Range Operation pre-PEP

Tim Peters tim.one at home.com
Thu May 10 21:23:47 EDT 2001

[Ben Hutchings]
>> Lists also have count() and index() methods, which tuples do not.
>> Doesn't this suggest a difference in intended purpose to you?

[Douglas Alan]
> I also see that tuples support "in" and "+" and "*" and slicing and
> len() and min() and max().

As explained in the docs, all sequence types are supposed to support those
specific operations (along w/ a few others).

> In light of this, it seems that the fact that they are missing
> count() and index() should only been seen as an unfortunate oversight.

But those aren't part of the sequence protocol (or "interface", if you like)
defined by the docs.  Sequence types may or may not choose to implement them.
Tuples choose not to, and Guido has firmly rejected at least one working
patch that sought to add those methods to tuples.  Ben is channeling Guido's
intent accurately here!

>>> filter() on a tuple returns a tuple.  The length of the tuple cannot
>>> be known in advance.

>> Presumably filter() only requires its argument to be a sequence.

> Yes, if its sequence argument is a tuple, then it returns a tuple.

Unfortunate but true.  Strings are special-cased by filter() too.  Nothing
else is -- and a maze of inconsistent special cases is un-Pythonic on the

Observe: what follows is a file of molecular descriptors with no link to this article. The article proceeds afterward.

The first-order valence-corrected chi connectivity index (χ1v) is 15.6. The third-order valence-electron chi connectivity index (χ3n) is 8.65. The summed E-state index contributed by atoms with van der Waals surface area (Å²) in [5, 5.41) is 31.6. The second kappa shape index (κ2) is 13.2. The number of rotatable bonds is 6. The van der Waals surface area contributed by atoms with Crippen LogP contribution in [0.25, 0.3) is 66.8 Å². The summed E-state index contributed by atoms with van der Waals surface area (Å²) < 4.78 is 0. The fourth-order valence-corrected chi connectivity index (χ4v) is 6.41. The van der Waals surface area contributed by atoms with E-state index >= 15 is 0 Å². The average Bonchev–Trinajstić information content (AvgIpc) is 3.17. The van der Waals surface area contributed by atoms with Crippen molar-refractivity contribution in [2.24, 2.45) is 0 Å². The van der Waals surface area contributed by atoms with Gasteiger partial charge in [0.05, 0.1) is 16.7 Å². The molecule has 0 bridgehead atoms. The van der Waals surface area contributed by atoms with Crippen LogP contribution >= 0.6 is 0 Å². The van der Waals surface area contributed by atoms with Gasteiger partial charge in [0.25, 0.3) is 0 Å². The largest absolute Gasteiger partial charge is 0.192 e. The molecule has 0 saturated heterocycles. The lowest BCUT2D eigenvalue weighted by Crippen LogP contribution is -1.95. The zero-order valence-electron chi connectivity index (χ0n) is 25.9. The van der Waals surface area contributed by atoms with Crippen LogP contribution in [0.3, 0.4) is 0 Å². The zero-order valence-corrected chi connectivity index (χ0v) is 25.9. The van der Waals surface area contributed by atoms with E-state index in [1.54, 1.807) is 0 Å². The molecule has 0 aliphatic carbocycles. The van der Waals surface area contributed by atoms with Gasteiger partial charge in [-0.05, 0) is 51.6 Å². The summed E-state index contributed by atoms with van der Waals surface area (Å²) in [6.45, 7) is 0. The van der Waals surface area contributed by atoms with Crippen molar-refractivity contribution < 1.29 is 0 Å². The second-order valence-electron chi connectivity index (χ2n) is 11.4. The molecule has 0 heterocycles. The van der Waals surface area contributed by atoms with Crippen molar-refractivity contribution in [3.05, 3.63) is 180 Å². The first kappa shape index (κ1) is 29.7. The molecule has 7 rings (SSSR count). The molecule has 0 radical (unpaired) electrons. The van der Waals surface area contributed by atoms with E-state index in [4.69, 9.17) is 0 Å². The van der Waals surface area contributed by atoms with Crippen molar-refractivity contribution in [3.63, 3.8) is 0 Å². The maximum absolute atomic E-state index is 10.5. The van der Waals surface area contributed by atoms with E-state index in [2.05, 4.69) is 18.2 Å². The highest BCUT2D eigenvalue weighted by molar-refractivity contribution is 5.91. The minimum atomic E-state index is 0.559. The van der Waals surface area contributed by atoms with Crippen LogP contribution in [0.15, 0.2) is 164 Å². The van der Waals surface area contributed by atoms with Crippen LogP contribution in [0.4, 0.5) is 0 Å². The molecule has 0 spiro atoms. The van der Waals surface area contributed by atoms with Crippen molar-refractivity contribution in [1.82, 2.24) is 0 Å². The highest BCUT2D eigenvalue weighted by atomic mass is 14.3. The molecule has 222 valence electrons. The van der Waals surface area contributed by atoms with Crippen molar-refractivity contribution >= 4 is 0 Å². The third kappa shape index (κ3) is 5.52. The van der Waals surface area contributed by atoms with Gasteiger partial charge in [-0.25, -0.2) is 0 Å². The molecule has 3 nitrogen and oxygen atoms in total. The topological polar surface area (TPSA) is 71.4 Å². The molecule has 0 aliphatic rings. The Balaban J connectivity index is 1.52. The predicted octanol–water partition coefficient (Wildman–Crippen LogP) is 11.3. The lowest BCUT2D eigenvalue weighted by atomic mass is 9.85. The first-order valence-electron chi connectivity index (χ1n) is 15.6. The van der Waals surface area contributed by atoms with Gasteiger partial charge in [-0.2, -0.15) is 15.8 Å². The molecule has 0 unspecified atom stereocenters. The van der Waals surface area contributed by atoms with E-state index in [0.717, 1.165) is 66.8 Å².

face of it.

> If you were right, you should never want to run filter on a tuple,

Indeed, I never have <0.1 wink>.

> and if you were so foolish to use filter() on a tuple, it should
> return a list to show you the errors of your ways.

That would be better.  The filter() implementation was contributed code, and
snuck in along with map(), reduce() and lambda.  If Guido had it to do over
again, I doubt he'd accept that patch; they're his answer to the question
"what do you like least about Python?".

> Or actually, tuples shouldn't be sequences at all, since you should
> never treat a tuple as a sequence, rather than just as a record.

As above, the Language Reference manual's idea of what "a sequence" is
doesn't match yours; so while you're entitled to say tuples shouldn't be
considered to be Douglas-sequences, claiming they're Python-sequences isn't
really open to debate.

hmm-now-i'm-wondering-what-this-msg-was-about<wink>-ly y'rs  - tim

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